The best of EcoWatch, right in your inbox. Sign up for our email newsletter!
Is Your Toothpaste Toxic? Try These 6 Natural Alternatives
Most health conscious people can admit to carefully looking over the nutritional information and ingredient list on the foods they buy, but how often do they do the same for personal care products?
If your toothpaste contains dangerous ingredients like triclosan, sodium laureth sulfate, glycerin or any artificial sweeteners (including aspartame, sorbitol and saccharin), then you should seriously consider tossing that tube into the trash and going for a much safer, natural alternative that can get the job done just as well as regular toothpaste—if not better.
You could head on over to your local health food store to look for organic toothpastes or you could even conduct some thorough research on the more common brands of toothpaste sold in stores (since not all of them contain toxic ingredients). But if you want to save a bit of money in addition to going all natural with your oral care, you could simply stop using toothpaste all together and instead switch to some of the alternatives listed below.
1. Baking Soda
A study from the Journal of Clinical Dentistry found that Arm & Hammer baking soda was effective at cleaning teeth and removing plaque to fight off tooth decay. You’re probably already well aware of the many toothpastes that actually contain baking soda already. If you can withstand the taste and the grittiness of plain baking soda, you might want to try it.
According to WebMD, peroxide can be an effective cleansing solution for your mouth because of its bacteria-killing power, but you have to be ultra careful with it. If you’re going to try this alternative, make sure you dilute the peroxide in water so you’re not brushing with it at full strength, which could potentially burn your gums.
3. Sea Salt
Sea salt is rich in a variety of essential minerals and some people claim that it really helps to whiten their teeth. Try diluting sea salt in water and using it to brush your teeth. If you decide to use straight sea salt (without diluting it) you could risk abrasion.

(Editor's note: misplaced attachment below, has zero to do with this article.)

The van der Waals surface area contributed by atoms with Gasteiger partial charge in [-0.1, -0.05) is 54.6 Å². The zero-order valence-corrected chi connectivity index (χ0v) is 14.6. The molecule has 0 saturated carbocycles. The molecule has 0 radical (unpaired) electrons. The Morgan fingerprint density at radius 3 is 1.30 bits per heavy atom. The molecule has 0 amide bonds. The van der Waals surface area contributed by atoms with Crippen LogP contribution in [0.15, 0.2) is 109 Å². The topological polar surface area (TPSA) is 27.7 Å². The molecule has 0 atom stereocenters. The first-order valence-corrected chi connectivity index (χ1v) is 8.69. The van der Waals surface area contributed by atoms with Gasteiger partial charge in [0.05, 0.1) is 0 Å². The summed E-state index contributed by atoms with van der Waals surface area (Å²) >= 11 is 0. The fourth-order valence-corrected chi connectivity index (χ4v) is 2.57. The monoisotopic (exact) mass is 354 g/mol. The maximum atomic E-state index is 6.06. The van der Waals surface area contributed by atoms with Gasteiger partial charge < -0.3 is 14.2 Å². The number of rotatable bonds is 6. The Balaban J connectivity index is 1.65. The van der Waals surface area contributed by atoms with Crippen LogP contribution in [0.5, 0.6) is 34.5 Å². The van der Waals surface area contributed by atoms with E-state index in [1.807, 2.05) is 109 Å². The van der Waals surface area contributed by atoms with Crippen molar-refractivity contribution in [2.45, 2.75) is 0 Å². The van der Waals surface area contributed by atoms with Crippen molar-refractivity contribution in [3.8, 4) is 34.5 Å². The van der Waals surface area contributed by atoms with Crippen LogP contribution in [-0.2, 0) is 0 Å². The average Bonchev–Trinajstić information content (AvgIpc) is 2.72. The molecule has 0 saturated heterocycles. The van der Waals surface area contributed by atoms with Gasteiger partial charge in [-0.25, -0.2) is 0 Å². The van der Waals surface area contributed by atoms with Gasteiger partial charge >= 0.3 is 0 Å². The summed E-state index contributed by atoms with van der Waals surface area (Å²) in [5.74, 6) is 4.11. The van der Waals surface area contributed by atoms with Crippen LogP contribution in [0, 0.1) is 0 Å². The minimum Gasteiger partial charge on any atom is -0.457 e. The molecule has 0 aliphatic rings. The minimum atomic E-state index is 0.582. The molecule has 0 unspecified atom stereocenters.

Xylitol is a naturally occurring sugar alcohol that can be found in fruits and vegetables, which is often used as a sugar substitute in some food products. Some research has shown that it may prevent tooth decay, but ultimately more evidence is needed to back this claim up. You can get xylitol as a gum, as lozenges or you can simply take it in its sugar form and swish it around in your mouth prior to brushing.
5. Coconut, Sesame or Sunflower Oil
Have you heard of oil pulling? It’s an ancient oral health technique that involves taking about a tablespoon of carrier oil and swishing it around in your mouth for around 20 minutes a day. Research has shown that it can help reduce plaque and fight gingivitis. Just don’t use this as a complete substitute for brushing–gives those pearly whites a scrub with your toothbrush dipped in water at the very least.
6. Peppermint, Eucalyptus, Cinnamon, Rosemary or Lemon Essential Oil
It’s no secret that essential oils have some seriously great antibacterial properties that make great cleansers for a range of things–including your teeth. When using essential oils, make sure you follow the safety precautions outlined by the National Association for Holistic Aromatherapy. Use a couple of drops of your favorite essential oil in water and brush away.
If you’re going to try any of these natural oral care alternatives in place of regular toothpaste, make sure to treat it like toothpaste by not swallowing it. Spit it right out when you’re done and give your mouth a good rinse.
Talk to your dentist first about any concerns you may have. If you find a natural solution you really like that works well for you and your oral health, you may never go back to regular old toothpaste ever again.
YOU MIGHT ALSO LIKE
EcoWatch Daily Newsletter
By Jason Bittel
High up in the mountains of Montana's Glacier National Park, there are two species of insect that only a fly fishermen or entomologist would probably recognize. Known as stoneflies, these aquatic bugs are similar to dragonflies and mayflies in that they spend part of their lives underwater before emerging onto the land, where they transform into winged adults less than a half inch long. However, unlike those other species, stoneflies do their thing only where cold, clean waters flow.
By Bob Curley
- The new chicken sandwiches at McDonald's, Popeyes, and Chick-fil-A all contain the MSG flavor enhancement chemical.
- Experts say MSG can enhance the so-called umami flavor of a food.
- The ingredient is found in everything from Chinese food and pizza to prepackaged sandwiches and table sauces.
McDonald's wants to get in on the chicken sandwich war currently being waged between Popeyes and Chick-fil-A.
By Andrea Germanos
Youth climate activists marched through the streets of Davos, Switzerland Friday as the World Economic Forum wrapped up in a Fridays for Future demonstration underscoring their demand that the global elite act swiftly to tackle the climate emergency.
By Tim Radford
The year is less than four weeks old, but scientists already know that carbon dioxide emissions will continue to head upwards — as they have every year since measurements began — leading to a continuation of the Earth's rising heat.